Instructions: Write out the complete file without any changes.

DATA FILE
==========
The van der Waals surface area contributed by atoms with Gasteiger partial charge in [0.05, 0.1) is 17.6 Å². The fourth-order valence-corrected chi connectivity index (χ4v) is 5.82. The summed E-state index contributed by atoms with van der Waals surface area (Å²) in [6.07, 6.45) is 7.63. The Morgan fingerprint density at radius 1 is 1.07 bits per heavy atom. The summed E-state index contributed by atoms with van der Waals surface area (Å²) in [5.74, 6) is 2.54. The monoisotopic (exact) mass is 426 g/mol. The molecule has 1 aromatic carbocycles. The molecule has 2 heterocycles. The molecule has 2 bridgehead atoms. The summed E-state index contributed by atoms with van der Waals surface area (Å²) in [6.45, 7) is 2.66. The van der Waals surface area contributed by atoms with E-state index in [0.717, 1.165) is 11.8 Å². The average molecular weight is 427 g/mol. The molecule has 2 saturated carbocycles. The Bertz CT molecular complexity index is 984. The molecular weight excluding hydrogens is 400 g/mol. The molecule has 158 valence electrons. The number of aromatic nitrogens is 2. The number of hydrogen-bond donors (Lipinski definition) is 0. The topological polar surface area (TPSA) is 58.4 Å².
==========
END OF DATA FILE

The van der Waals surface area contributed by atoms with Gasteiger partial charge in [0.05, 0.1) is 17.6 Å². The fourth-order valence-corrected chi connectivity index (χ4v) is 5.82. The summed E-state index contributed by atoms with van der Waals surface area (Å²) in [6.07, 6.45) is 7.63. The Morgan fingerprint density at radius 1 is 1.07 bits per heavy atom. The summed E-state index contributed by atoms with van der Waals surface area (Å²) in [5.74, 6) is 2.54. The monoisotopic (exact) mass is 426 g/mol. The molecule has 1 aromatic carbocycles. The molecule has 2 heterocycles. The molecule has 2 bridgehead atoms. The summed E-state index contributed by atoms with van der Waals surface area (Å²) in [6.45, 7) is 2.66. The van der Waals surface area contributed by atoms with E-state index in [0.717, 1.165) is 11.8 Å². The average molecular weight is 427 g/mol. The molecule has 2 saturated carbocycles. The Bertz CT molecular complexity index is 984. The molecular weight excluding hydrogens is 400 g/mol. The molecule has 158 valence electrons. The number of aromatic nitrogens is 2. The number of hydrogen-bond donors (Lipinski definition) is 0. The topological polar surface area (TPSA) is 58.4 Å².